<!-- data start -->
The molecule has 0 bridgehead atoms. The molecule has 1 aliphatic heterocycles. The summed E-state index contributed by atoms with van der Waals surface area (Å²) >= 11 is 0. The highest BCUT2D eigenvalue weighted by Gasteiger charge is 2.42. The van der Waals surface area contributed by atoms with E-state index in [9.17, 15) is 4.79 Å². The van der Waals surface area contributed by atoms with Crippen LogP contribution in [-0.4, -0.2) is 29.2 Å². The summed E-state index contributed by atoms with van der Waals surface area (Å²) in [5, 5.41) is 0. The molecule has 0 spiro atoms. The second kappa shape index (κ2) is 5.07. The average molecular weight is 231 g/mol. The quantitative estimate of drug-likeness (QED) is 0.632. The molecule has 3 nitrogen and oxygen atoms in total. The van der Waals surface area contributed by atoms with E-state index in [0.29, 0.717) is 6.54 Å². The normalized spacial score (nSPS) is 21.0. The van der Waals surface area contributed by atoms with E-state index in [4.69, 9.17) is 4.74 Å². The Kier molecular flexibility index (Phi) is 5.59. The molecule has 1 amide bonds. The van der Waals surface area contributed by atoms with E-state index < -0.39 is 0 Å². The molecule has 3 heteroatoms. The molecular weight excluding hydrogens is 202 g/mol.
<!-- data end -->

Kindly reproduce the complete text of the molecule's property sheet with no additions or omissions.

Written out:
The molecule has 0 bridgehead atoms. The molecule has 1 aliphatic heterocycles. The summed E-state index contributed by atoms with van der Waals surface area (Å²) >= 11 is 0. The highest BCUT2D eigenvalue weighted by Gasteiger charge is 2.42. The van der Waals surface area contributed by atoms with E-state index in [9.17, 15) is 4.79 Å². The van der Waals surface area contributed by atoms with Crippen LogP contribution in [-0.4, -0.2) is 29.2 Å². The summed E-state index contributed by atoms with van der Waals surface area (Å²) in [5, 5.41) is 0. The molecule has 0 spiro atoms. The second kappa shape index (κ2) is 5.07. The average molecular weight is 231 g/mol. The quantitative estimate of drug-likeness (QED) is 0.632. The molecule has 3 nitrogen and oxygen atoms in total. The van der Waals surface area contributed by atoms with E-state index in [0.29, 0.717) is 6.54 Å². The normalized spacial score (nSPS) is 21.0. The van der Waals surface area contributed by atoms with E-state index in [4.69, 9.17) is 4.74 Å². The Kier molecular flexibility index (Phi) is 5.59. The molecule has 1 amide bonds. The van der Waals surface area contributed by atoms with E-state index < -0.39 is 0 Å². The molecule has 3 heteroatoms. The molecular weight excluding hydrogens is 202 g/mol.